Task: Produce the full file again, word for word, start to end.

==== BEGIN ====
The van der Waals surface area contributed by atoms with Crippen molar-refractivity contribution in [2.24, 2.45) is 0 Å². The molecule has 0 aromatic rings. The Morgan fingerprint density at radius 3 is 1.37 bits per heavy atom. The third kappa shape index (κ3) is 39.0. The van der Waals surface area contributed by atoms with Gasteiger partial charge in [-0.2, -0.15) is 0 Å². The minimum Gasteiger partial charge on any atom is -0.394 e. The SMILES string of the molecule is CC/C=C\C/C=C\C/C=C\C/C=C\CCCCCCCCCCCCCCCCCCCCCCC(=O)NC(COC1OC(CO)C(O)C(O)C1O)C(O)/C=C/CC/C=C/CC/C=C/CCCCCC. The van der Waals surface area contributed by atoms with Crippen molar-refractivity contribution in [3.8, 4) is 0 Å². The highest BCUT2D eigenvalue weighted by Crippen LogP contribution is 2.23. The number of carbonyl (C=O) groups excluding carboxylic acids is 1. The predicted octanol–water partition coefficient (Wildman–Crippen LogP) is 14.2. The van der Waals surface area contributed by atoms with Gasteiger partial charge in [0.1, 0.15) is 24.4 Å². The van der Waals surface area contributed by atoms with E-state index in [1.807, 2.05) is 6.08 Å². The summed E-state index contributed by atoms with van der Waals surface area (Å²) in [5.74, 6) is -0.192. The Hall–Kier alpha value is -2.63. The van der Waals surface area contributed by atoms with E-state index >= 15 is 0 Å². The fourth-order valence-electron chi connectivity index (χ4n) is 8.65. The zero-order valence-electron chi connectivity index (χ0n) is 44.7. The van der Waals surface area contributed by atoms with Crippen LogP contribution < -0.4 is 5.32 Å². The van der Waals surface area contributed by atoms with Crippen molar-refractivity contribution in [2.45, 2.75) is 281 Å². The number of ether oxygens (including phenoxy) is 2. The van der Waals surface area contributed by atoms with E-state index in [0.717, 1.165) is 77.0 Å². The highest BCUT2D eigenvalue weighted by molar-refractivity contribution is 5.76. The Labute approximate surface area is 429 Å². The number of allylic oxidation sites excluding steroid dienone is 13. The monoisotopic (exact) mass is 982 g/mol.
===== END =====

The van der Waals surface area contributed by atoms with Crippen molar-refractivity contribution in [2.24, 2.45) is 0 Å². The molecule has 0 aromatic rings. The Morgan fingerprint density at radius 3 is 1.37 bits per heavy atom. The third kappa shape index (κ3) is 39.0. The van der Waals surface area contributed by atoms with Gasteiger partial charge in [-0.2, -0.15) is 0 Å². The minimum Gasteiger partial charge on any atom is -0.394 e. The SMILES string of the molecule is CC/C=C\C/C=C\C/C=C\C/C=C\CCCCCCCCCCCCCCCCCCCCCCC(=O)NC(COC1OC(CO)C(O)C(O)C1O)C(O)/C=C/CC/C=C/CC/C=C/CCCCCC. The van der Waals surface area contributed by atoms with Crippen molar-refractivity contribution in [3.8, 4) is 0 Å². The highest BCUT2D eigenvalue weighted by Crippen LogP contribution is 2.23. The number of carbonyl (C=O) groups excluding carboxylic acids is 1. The predicted octanol–water partition coefficient (Wildman–Crippen LogP) is 14.2. The van der Waals surface area contributed by atoms with Gasteiger partial charge in [0.1, 0.15) is 24.4 Å². The van der Waals surface area contributed by atoms with E-state index in [1.807, 2.05) is 6.08 Å². The summed E-state index contributed by atoms with van der Waals surface area (Å²) in [5.74, 6) is -0.192. The Hall–Kier alpha value is -2.63. The van der Waals surface area contributed by atoms with E-state index >= 15 is 0 Å². The fourth-order valence-electron chi connectivity index (χ4n) is 8.65. The zero-order valence-electron chi connectivity index (χ0n) is 44.7. The van der Waals surface area contributed by atoms with Crippen LogP contribution < -0.4 is 5.32 Å². The van der Waals surface area contributed by atoms with Crippen molar-refractivity contribution in [2.45, 2.75) is 281 Å². The number of ether oxygens (including phenoxy) is 2. The van der Waals surface area contributed by atoms with E-state index in [0.717, 1.165) is 77.0 Å². The highest BCUT2D eigenvalue weighted by molar-refractivity contribution is 5.76. The Labute approximate surface area is 429 Å². The number of allylic oxidation sites excluding steroid dienone is 13. The monoisotopic (exact) mass is 982 g/mol.